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This is a blog for Bright Eyes Family Vision Care, an Optometric practice in Tampa, FL that is owned by Nathan Bonilla-Warford, O.D., F.A.A.O. Most of my patients know that I like to share information. This will be an additional way for me to share news about events and changes at Bright Eyes and discuss new developments about vision care. I like feedback, so feel free to leave comments!

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An Infographic About Amblyopia

There is a lot of discussion lately about amblyopia (AKA lazy eye), largely due to the recent news reports of adaptations of Tetris and other video games as treatments for amblyopia. As I described in my previous post, these new binocular techniques are definitely better than old-school patching. However, in there essence, these techniques are not new. In fact, optometrists have known for a long time that treating two eyes is better than one. That is the basis of what we do in the vision therapy room to help patients with amblyopia – play games with both eyes at the same time.

I’m very happy to share with you an infographic on amblyopia treatment from the VisionHelp blog.

Amblyopia Infographic

You can read the full story behind the origin of this excellent infographic here. I think it is fantastic!

If you and your child are struggling with patching – you don’t have to be! Not only is binocular therapy more effective than patching – it is way more fun! If you have questions about amblyopia, vision’s therapy, or children’s vision in general, do not hesitate to give us at call at 813-792-0637 or email me at Doc@BrightEyesTampa.com.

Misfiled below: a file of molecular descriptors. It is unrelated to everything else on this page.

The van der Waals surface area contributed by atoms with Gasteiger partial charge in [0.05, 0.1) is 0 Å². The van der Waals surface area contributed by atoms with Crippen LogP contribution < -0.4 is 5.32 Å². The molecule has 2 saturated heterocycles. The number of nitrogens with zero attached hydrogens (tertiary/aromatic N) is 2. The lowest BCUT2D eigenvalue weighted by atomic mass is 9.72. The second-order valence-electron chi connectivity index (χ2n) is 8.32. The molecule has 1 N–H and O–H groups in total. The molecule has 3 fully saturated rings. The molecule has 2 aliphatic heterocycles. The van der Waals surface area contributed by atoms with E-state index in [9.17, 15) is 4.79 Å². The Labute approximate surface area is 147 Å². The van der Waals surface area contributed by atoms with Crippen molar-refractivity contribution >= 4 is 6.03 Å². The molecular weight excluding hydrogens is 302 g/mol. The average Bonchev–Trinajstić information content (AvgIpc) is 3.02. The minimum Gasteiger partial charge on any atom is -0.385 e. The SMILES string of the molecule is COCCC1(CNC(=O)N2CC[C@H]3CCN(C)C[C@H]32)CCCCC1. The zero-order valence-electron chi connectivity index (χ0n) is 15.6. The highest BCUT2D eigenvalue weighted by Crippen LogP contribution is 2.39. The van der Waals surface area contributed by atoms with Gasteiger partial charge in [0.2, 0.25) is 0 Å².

And please  - share, pin, tweet or photocopy this infographic!

Dr. Nate

By Nathan Bonilla-Warford, OD
Bright Eyes Family Vision Care
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Tetris therapy for amblyopia? Yes, please.

A new study, about amblyopia, has been published and it is really getting attention. From CBS news to Huffington Post to CNET, everyone is covering it, probably because they get to use the word “Tetris” in the title. Tetris, of course, is the hugely addictive block-stack game that, at least in my memory, was the first hand-held videogame blockbuster.

Amblyopia, known to many people as “lazy eye” is a visual adaptation to conditions that interfere with visual development. On a simple level, it means that even with the best glasses or contact lenses, the eye does not see and function as well as expected. It is not due to disease or injury, but rather a situation where the brain doesn’t communicate well with one eye and can’t use the eyes as a team.
Think of the brain being someone on the internet, and one eye is a friend with 14.4K dial up and the other has a 4G smart phone. Yes, you can communicate with both eyes, but you are going to prefer the 4G because it is faster and can do more things. Trying to use both eyes simultaneously as a team is hard because one is lagging behind and missing information.

I am extremely glad to see this study and I do have some thoughts on it:
First, do not get too excited about the Tetris part. While I really have no doubt that Tetris and similar games stimulate visual planning and cognitive development, I suspect that the main benefit of using Tetris in this study is that it is very engaging, requires attention to visual detail, and requires the  player to make decisions based on visual information. Basically this is true for most video games (and real world games, for that matter). So Tetris is not the magic here.

What IS a big deal about this study is the goggles – they required the eyes to work together to play the game. If you play, you can’t just shut off the amblyopic eye, or you’ll lose because you won’t see the falling blocks. And that isn’t motivating or good therapy.  It isn’t patching or covering the good eye because you won’t see the blocks on the bottom. You still won’t win. This is like conventional patching. You can stimulate the amblyopic eye (upgrading the modem), but that alone only helps somewhat.